One of the most common forms of real estate flipping occurs when the investor finds a good deal on a property that needs repair, fixes the issues, and resells the home at its retail value for a (hopefully) substantial profit. As with anything, rehabbers come in all shapes and varieties, and the degree to which they are involved in repairing the property varies accordingly. Some will make minimal repairs, spending practically no money at all, while others may spend $50,000 updating systems, installing hardware, and so forth. So how does the investor know how much effort to put into repairs?
The answer is not a simple one. Generally speaking, it will depend on the neighborhood in which the property is located. The rule of thumb is: don’t try to make it the nicest home in the neighborhood; just be sure it fits in, and give it the best presentation you can. In other words, if you are in a neighborhood where none of the houses have a garage, don’t spend thousands of dollars building one. Someone looking at a home in that neighborhood is probably not looking for a garage. On the other hand, if all the homes in the neighborhood have central air conditioning, and yours has an old plug-in unit hanging out of the window, you need to consider the cost of having the air conditioning updated.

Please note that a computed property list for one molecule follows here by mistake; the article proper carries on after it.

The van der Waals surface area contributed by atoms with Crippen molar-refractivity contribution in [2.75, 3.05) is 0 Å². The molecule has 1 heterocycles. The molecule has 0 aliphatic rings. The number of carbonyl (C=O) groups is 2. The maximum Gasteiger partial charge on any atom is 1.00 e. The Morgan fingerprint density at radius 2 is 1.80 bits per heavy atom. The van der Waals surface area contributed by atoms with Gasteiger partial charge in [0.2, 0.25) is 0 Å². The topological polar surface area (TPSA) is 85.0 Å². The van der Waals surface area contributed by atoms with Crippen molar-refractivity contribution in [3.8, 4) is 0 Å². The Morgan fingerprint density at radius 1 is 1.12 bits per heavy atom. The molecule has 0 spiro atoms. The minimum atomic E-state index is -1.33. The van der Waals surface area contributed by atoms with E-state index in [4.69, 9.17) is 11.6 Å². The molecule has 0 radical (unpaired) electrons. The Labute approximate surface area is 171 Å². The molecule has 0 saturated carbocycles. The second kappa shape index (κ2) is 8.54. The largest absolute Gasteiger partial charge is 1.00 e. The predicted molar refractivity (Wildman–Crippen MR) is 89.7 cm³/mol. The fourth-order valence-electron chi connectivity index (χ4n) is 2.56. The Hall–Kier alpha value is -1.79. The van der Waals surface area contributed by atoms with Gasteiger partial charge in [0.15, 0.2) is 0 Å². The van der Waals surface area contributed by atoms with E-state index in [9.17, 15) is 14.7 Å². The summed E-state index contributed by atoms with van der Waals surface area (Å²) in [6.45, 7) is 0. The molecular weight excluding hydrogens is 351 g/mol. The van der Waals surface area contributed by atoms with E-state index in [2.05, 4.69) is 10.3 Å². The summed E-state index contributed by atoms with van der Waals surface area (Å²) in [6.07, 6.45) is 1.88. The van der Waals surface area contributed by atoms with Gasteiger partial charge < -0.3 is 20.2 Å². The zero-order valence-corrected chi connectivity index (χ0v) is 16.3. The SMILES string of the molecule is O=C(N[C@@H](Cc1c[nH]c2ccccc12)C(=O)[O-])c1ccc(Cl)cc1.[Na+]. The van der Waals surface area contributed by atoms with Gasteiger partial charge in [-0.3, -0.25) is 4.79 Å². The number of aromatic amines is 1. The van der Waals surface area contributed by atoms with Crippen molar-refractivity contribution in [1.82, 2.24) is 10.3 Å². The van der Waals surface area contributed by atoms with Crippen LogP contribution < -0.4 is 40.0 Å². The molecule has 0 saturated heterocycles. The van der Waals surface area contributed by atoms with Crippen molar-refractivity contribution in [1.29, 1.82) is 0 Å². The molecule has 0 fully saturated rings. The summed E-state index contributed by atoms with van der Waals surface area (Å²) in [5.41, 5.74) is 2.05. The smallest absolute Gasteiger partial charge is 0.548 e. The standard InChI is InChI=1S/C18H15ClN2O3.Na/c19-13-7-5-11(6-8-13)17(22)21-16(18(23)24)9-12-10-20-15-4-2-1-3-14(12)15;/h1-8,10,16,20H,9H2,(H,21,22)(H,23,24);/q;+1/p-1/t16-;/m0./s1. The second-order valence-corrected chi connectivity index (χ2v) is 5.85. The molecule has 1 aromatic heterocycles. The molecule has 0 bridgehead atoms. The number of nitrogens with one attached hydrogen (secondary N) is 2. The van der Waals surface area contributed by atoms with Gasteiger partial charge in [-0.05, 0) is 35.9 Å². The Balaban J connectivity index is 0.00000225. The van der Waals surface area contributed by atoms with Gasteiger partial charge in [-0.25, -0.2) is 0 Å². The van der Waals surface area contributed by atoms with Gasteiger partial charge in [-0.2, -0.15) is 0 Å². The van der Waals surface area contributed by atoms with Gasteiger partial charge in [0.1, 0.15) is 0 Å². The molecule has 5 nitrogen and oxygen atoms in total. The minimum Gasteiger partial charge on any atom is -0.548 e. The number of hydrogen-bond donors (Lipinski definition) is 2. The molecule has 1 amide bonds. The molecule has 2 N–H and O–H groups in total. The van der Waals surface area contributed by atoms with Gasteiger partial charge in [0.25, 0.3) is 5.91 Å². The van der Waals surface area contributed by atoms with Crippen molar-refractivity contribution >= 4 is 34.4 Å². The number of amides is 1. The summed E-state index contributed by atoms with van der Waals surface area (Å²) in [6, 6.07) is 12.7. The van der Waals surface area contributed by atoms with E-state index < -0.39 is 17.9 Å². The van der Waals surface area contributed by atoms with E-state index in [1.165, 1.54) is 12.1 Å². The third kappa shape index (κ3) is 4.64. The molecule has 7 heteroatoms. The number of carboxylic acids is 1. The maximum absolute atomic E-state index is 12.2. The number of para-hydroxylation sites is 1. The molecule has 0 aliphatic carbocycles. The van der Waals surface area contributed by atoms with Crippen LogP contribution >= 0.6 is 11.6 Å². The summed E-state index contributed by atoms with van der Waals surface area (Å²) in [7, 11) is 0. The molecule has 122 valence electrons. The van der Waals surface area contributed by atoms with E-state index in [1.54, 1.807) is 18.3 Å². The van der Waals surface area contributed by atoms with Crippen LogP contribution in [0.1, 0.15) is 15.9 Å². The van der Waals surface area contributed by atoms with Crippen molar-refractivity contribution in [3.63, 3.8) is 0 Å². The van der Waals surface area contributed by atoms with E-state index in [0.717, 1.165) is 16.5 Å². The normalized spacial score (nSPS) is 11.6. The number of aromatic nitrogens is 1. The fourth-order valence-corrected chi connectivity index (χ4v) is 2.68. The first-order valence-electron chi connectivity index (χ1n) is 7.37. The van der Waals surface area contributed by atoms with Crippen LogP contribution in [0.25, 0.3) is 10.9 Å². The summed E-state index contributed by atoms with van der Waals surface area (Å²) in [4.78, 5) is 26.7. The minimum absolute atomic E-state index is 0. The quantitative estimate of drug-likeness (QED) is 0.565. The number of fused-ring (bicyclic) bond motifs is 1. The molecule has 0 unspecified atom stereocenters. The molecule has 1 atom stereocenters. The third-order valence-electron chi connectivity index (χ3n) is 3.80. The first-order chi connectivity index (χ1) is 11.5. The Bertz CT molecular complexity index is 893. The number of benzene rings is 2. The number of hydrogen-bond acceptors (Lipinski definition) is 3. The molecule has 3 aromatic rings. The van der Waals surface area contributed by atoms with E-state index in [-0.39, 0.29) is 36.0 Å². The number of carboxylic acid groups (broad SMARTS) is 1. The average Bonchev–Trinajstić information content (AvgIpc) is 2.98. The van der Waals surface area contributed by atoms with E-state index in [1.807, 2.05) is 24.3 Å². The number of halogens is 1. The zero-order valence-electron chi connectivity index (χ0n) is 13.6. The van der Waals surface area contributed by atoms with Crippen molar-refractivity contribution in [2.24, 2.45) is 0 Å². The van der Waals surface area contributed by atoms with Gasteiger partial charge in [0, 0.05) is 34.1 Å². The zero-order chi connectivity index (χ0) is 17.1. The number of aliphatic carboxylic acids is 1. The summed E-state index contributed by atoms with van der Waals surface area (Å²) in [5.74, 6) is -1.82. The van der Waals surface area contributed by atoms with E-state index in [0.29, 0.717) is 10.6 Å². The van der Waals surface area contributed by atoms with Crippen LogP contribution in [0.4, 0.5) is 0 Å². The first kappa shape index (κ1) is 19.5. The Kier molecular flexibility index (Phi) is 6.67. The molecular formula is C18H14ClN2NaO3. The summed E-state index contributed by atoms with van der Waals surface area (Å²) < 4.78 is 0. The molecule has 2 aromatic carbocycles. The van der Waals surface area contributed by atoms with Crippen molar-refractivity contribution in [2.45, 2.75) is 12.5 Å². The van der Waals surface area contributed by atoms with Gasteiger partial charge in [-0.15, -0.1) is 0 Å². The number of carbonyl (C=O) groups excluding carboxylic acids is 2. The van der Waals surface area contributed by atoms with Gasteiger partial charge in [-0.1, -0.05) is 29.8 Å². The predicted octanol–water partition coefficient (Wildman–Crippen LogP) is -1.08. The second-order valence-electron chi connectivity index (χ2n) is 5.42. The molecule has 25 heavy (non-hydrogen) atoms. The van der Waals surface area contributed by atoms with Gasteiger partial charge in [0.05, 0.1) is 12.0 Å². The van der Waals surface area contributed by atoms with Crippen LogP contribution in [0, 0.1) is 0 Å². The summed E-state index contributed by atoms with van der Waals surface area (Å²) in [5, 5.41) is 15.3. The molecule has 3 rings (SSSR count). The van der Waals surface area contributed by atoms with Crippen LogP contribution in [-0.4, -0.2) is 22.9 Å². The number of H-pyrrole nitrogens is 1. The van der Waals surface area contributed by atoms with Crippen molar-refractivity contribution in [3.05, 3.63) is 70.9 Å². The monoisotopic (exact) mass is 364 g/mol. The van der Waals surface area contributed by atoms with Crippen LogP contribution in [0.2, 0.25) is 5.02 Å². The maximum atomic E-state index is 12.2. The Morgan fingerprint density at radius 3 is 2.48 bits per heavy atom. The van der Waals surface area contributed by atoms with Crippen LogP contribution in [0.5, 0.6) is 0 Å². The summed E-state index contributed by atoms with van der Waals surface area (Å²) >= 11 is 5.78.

There are many ways to make any property more presentable, regardless of the neighborhood (in some they are required for success, in others just a bonus). Landscaping is the big one. Generally, you can do this yourself or with the help of very cheap labor, and it is nothing more than mowing a yard, planting some flowers, and maybe installing a fence around a yard. Obviously, you can only do so much with every property, but landscaping is typically inexpensive and makes an enormous impact on the first impression your property delivers. Other cheap updates, such as repainting, installing ceiling fans and light switches, cleaning, are all ways of increasing the value of your property without really increasing the cost. A ceiling fan may only cost you $30 to buy and install, but someone will be willing to pay $1,000 more for a home with fans in every room. That’s good business.
While this is by no means a comprehensive list of what to repair and not repair when fixing and flipping a property, the message to take away is to make enough improvements that your property is at-or-above average for the neighborhood. It doesn’t have to be the nicest outlier, and it should never be the worst. Meet the standards of the neighborhood, and provide a neat and clean presentation, and your property will be competitive in the retail market.